Before I became a nattering nabob, I spent 40 years as an external counselor, helping launch BellSouth Corporation as the nation’s 13th largest corporation on its first day of operations and as managing director-communications and government relations for the 1996 Centennial Olympic Games. For three weeks, we operated as a mid-sized Fortune 500 company and then disappeared. Those were two extraordinary experiences.
For my efforts, I was named one of the “100 Most Influential Public Relations People of the 20th Century.” OK, so it may have been a slow century for public relations people, but I learned a lot and thought I would pass along some observations for your consideration. The size of an organization is not as important as how that organization is viewed by its constituents and how well it communicates with them.
One of the founders of the public relations discipline — and it is a discipline when done correctly — was Arthur Page of AT&T, who said in the early 1940s that “in a democratic society, all business begins with public permission and continues with public approval.”
You are off to a good start in Cobb County. You seem to be saying and doing all the right things. You would agree that this is the honeymoon period. You have a school board that can implode on itself at any moment — and will. Its members seem to have more personal agendas than a dog has fleas. Be prepared.
I have been very critical of your public relations department. In all the years I have appeared on these pages, I have never heard from your PR people. Not once. That is inexcusable. However, I was dismayed to see you have moved the discipline down your new management organization. I’m not sure why putting an additional management layer between you and your external counselor improves things. If you don’t trust your external counsel, then find someone you can trust and listen to him or her. The advice you receive as a result is every bit as important to your success as is your legal counsel.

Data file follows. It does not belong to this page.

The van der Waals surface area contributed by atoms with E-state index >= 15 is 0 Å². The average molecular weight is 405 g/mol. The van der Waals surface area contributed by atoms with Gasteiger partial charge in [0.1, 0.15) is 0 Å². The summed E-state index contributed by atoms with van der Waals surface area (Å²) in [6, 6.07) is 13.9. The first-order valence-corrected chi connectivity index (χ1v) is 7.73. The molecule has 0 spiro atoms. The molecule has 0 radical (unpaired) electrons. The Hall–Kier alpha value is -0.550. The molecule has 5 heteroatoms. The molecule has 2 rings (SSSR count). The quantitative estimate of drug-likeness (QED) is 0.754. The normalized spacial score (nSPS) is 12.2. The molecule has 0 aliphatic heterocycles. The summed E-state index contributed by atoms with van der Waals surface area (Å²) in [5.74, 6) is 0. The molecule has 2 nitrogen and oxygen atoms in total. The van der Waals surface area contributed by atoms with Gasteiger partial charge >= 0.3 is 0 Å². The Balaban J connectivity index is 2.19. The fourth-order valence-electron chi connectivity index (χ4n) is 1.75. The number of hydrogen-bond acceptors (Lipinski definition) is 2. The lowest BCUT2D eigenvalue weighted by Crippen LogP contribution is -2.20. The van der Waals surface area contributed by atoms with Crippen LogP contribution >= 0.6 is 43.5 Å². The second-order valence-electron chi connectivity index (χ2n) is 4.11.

At both BellSouth and at the Atlanta Committee for the Olympic Games, I had equal access to the final decisions of the CEO. Never take legal counsel without commensurate external counsel. A win in the court of law is not always a win in the court of public opinion — O.J. Simpson and Casey Anthony are two that come to mind — and that is the court by which your reputation ultimately will be judged.
Also, don’t be your own public relations counsel. CEOs should be out front on basically two issues: The really good news and the really bad news. Don’t overexpose yourself. It looks like you have a strong team in place. Let them do their thing.
One of the biggest failings of organizations in dealing with the public is clear messaging. What two or three key things do you want your constituents to know about you? When BellSouth was formed in the divestiture of AT&T in 1984, we had tons of research on what our advantages were as opposed to the other six companies. It all boiled down to the fact that we were the Right Company in the Right Place at the Right Time. At ACOG, where there was much hand-wringing over or not we would ready to stage the Games, we said we were On Target, On Budget, On Schedule. In both cases, we repeated these mantras until we were sick of them but our studies showed that people got the message.
This stuff isn’t brain surgery. It is mainly common sense. It is being aware that in a democracy our ability to survive and succeed is based on public approval. We can attain that approval by good communications and by listening to our constituents. Your PR counsel should be like an ombudsman: Representing the organization to the public and, more important, representing the public back to the organization. Think about it.
I wish you all the best, Dr. Hinojosa. I have four public school teachers in my family and as our mutual friends in the Cobb legislative delegation will tell you, I am a hawk on public education. Anybody or anything that can improve the quality of education for our children and teachers, I am all for. I think you are going to do that. If you ever want to chat, I am only a phone call away. If I don’t get back to you quickly, it is because I am busy impaling the humor-impaired. That is what Nattering Nabobs of Negativism do.
You can reach Dick Yarbrough at email@example.com or P.O. Box 725373, Atlanta, Georgia 31139.